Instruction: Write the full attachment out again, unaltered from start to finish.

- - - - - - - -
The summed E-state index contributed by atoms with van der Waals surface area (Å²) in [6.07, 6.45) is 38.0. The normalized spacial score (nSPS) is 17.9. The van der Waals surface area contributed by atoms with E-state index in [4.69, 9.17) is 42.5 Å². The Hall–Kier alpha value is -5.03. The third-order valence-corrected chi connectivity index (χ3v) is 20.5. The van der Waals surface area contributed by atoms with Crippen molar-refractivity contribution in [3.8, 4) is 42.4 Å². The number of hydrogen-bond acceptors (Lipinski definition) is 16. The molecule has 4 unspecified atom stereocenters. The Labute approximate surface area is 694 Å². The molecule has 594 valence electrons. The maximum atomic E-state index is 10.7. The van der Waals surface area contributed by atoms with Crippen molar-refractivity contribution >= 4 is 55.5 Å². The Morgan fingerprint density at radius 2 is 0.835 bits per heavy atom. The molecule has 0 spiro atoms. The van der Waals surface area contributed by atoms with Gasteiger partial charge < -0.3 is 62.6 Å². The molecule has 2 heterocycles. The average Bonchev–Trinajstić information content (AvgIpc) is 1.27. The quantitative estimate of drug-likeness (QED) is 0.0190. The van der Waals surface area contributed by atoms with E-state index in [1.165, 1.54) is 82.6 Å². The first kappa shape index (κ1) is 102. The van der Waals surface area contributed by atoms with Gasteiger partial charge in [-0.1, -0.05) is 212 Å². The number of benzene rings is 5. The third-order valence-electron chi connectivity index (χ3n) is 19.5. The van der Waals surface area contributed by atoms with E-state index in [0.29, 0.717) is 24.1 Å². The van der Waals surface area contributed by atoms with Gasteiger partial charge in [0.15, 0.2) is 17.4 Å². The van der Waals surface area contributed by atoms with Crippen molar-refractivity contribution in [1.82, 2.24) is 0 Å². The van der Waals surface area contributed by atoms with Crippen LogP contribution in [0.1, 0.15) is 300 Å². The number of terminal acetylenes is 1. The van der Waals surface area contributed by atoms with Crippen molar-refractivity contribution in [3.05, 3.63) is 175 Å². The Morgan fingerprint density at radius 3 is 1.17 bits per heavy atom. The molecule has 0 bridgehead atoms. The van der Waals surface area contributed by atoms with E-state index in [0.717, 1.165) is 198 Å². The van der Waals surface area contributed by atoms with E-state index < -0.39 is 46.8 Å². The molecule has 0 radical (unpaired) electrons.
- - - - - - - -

The summed E-state index contributed by atoms with van der Waals surface area (Å²) in [6.07, 6.45) is 38.0. The normalized spacial score (nSPS) is 17.9. The van der Waals surface area contributed by atoms with E-state index in [4.69, 9.17) is 42.5 Å². The Hall–Kier alpha value is -5.03. The third-order valence-corrected chi connectivity index (χ3v) is 20.5. The van der Waals surface area contributed by atoms with Crippen molar-refractivity contribution in [3.8, 4) is 42.4 Å². The number of hydrogen-bond acceptors (Lipinski definition) is 16. The molecule has 4 unspecified atom stereocenters. The Labute approximate surface area is 694 Å². The molecule has 594 valence electrons. The maximum atomic E-state index is 10.7. The van der Waals surface area contributed by atoms with Crippen molar-refractivity contribution >= 4 is 55.5 Å². The Morgan fingerprint density at radius 2 is 0.835 bits per heavy atom. The molecule has 0 spiro atoms. The van der Waals surface area contributed by atoms with Gasteiger partial charge < -0.3 is 62.6 Å². The molecule has 2 heterocycles. The average Bonchev–Trinajstić information content (AvgIpc) is 1.27. The quantitative estimate of drug-likeness (QED) is 0.0190. The van der Waals surface area contributed by atoms with E-state index in [1.165, 1.54) is 82.6 Å². The first kappa shape index (κ1) is 102. The van der Waals surface area contributed by atoms with Gasteiger partial charge in [-0.1, -0.05) is 212 Å². The number of benzene rings is 5. The third-order valence-electron chi connectivity index (χ3n) is 19.5. The van der Waals surface area contributed by atoms with E-state index in [0.29, 0.717) is 24.1 Å². The van der Waals surface area contributed by atoms with Gasteiger partial charge in [0.15, 0.2) is 17.4 Å². The van der Waals surface area contributed by atoms with Crippen molar-refractivity contribution in [1.82, 2.24) is 0 Å². The van der Waals surface area contributed by atoms with Crippen LogP contribution in [0.1, 0.15) is 300 Å². The number of terminal acetylenes is 1. The van der Waals surface area contributed by atoms with Crippen molar-refractivity contribution in [3.05, 3.63) is 175 Å². The Morgan fingerprint density at radius 3 is 1.17 bits per heavy atom. The molecule has 0 bridgehead atoms. The van der Waals surface area contributed by atoms with E-state index in [0.717, 1.165) is 198 Å². The van der Waals surface area contributed by atoms with E-state index < -0.39 is 46.8 Å². The molecule has 0 radical (unpaired) electrons.